‘Good progress’ being made to save Newstead Abbey from being ‘lost through decay’

 ‘Good progress’ being made to save Newstead Abbey from being ‘lost through decay’

PICTURED: Repairs being carried out on Newstead Abbey

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Historic England say ‘good progress’ is being made to save Newstead Abbey from being lost to decay.

Lord Byron’s ancestral home in Newstead is one of 85 on the ‘at risk’ register released today.

The annual Heritage at Risk Register provides an annual snapshot of the critical health of England’s most valued historic places, and those most at risk of being lost.

Today’s report revealed repairs have been carried out at Newstead Abbey but the threat of falling stone fragments from the adjoining priory church ruin means that this part of the site has not been accessible to the public for several years.

Last year Historic England awarded a grant for project development and repair work, and a sensitive repair programme is being undertaken. As part of the grant we are also funding repairs at the site’s Canon Fort.

The report stated that ‘good progress’ had been made to restore the site.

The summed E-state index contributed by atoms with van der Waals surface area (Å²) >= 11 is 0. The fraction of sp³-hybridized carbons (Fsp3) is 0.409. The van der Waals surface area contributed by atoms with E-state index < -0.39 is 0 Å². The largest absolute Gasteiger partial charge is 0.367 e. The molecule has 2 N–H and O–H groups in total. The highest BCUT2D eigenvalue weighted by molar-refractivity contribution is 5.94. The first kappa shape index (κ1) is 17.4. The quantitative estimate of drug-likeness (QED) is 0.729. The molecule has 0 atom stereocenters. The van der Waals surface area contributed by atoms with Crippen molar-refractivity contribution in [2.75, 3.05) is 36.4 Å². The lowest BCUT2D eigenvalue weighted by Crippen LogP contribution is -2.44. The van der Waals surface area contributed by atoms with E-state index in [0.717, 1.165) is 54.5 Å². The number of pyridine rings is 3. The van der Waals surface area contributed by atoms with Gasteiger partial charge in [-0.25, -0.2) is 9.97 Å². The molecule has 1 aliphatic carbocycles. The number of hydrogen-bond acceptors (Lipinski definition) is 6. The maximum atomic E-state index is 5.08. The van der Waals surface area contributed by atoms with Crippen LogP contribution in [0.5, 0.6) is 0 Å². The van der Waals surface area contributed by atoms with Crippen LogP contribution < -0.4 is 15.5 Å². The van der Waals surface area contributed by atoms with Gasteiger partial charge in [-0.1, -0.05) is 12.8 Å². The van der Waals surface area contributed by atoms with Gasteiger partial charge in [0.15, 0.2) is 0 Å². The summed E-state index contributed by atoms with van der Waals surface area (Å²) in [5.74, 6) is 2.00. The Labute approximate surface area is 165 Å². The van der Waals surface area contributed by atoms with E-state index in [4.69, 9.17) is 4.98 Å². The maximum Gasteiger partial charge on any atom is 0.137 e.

RESTORED: Repairs are being carried out at the site’s canon fort (PICTURE: Historic England)

Cllr Dave Trimble, portfolio holder for Leisure and Culture at Nottingham City Council said: “Newstead Abbey is proud to be one of the success stories and case studies for this year’s Heritage at Risk announcement. Our overall aim is to remove Newstead Abbey from the Heritage at Risk Register.

“We are incredibly grateful to have received a generous grant fund from Historic England, we are incredibly fortunate.  We are pleased to report that work is progressing very well and we are on track to achieve our aims for the site.”

Louise Brennan, regional director Midlands for Historic England, said: “The message is clear – heritage needs to be saved and investing in heritage pays. It helps to transform the places where we live, work and visit, creating successful and distinctive places in the county for us and for future generations to enjoy.

“But there’s more work to do. There are buildings still on the Heritage at Risk Register that are ideal for rescue and capable of being brought back in to meaningful use and generating an income, contributing to the local community and economy. These are the homes, shops, offices and cultural venues of the future.

“Historic England’s experience shows that with the right partners, imaginative thinking and robust business planning, we can be confident in finding creative solutions for often complex sites.”

You can search the latest register here: https://historicengland.org.uk/advice/heritage-at-risk/search-register/

Gedling Eye Reporter

Gedling Eye Reporter

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